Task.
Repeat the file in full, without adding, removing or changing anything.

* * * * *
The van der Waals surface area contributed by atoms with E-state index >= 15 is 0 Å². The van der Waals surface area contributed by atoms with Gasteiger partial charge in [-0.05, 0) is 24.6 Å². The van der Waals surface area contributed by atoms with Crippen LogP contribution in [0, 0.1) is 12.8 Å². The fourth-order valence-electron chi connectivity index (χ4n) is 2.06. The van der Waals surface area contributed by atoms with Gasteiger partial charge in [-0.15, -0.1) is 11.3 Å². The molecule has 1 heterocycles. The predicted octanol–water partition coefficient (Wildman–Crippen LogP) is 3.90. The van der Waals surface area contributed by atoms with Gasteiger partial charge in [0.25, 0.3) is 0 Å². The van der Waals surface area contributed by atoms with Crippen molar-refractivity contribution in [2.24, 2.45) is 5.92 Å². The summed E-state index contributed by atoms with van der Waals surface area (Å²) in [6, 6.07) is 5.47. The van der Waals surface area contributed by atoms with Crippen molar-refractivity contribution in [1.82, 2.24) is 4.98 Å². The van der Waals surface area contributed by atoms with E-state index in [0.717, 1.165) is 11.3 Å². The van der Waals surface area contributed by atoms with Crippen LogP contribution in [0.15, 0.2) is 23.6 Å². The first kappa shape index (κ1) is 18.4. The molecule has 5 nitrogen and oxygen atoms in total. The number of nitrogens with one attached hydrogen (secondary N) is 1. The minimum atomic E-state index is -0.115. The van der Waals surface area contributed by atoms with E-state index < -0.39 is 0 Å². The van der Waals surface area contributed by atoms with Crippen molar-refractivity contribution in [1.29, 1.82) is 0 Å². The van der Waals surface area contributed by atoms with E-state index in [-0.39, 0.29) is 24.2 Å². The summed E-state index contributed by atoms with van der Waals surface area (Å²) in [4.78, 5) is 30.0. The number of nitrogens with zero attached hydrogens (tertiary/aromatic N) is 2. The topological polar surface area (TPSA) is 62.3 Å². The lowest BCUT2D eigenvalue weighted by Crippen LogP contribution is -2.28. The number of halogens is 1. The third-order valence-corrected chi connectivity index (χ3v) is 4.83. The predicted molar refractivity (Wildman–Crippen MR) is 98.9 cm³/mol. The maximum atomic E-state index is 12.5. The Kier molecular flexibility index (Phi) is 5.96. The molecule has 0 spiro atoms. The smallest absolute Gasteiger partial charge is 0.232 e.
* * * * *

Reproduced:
The van der Waals surface area contributed by atoms with E-state index >= 15 is 0 Å². The van der Waals surface area contributed by atoms with Gasteiger partial charge in [-0.05, 0) is 24.6 Å². The van der Waals surface area contributed by atoms with Crippen LogP contribution in [0, 0.1) is 12.8 Å². The fourth-order valence-electron chi connectivity index (χ4n) is 2.06. The van der Waals surface area contributed by atoms with Gasteiger partial charge in [-0.15, -0.1) is 11.3 Å². The molecule has 1 heterocycles. The predicted octanol–water partition coefficient (Wildman–Crippen LogP) is 3.90. The van der Waals surface area contributed by atoms with Gasteiger partial charge in [0.25, 0.3) is 0 Å². The van der Waals surface area contributed by atoms with Crippen molar-refractivity contribution in [2.24, 2.45) is 5.92 Å². The summed E-state index contributed by atoms with van der Waals surface area (Å²) in [6, 6.07) is 5.47. The van der Waals surface area contributed by atoms with Crippen molar-refractivity contribution in [1.82, 2.24) is 4.98 Å². The van der Waals surface area contributed by atoms with E-state index in [0.717, 1.165) is 11.3 Å². The van der Waals surface area contributed by atoms with Crippen LogP contribution in [0.15, 0.2) is 23.6 Å². The first kappa shape index (κ1) is 18.4. The molecule has 5 nitrogen and oxygen atoms in total. The number of nitrogens with one attached hydrogen (secondary N) is 1. The minimum atomic E-state index is -0.115. The van der Waals surface area contributed by atoms with E-state index < -0.39 is 0 Å². The van der Waals surface area contributed by atoms with Crippen molar-refractivity contribution in [1.29, 1.82) is 0 Å². The van der Waals surface area contributed by atoms with E-state index in [-0.39, 0.29) is 24.2 Å². The summed E-state index contributed by atoms with van der Waals surface area (Å²) in [4.78, 5) is 30.0. The number of nitrogens with zero attached hydrogens (tertiary/aromatic N) is 2. The topological polar surface area (TPSA) is 62.3 Å². The lowest BCUT2D eigenvalue weighted by Crippen LogP contribution is -2.28. The number of halogens is 1. The third-order valence-corrected chi connectivity index (χ3v) is 4.83. The predicted molar refractivity (Wildman–Crippen MR) is 98.9 cm³/mol. The maximum atomic E-state index is 12.5. The Kier molecular flexibility index (Phi) is 5.96. The molecule has 0 spiro atoms. The smallest absolute Gasteiger partial charge is 0.232 e.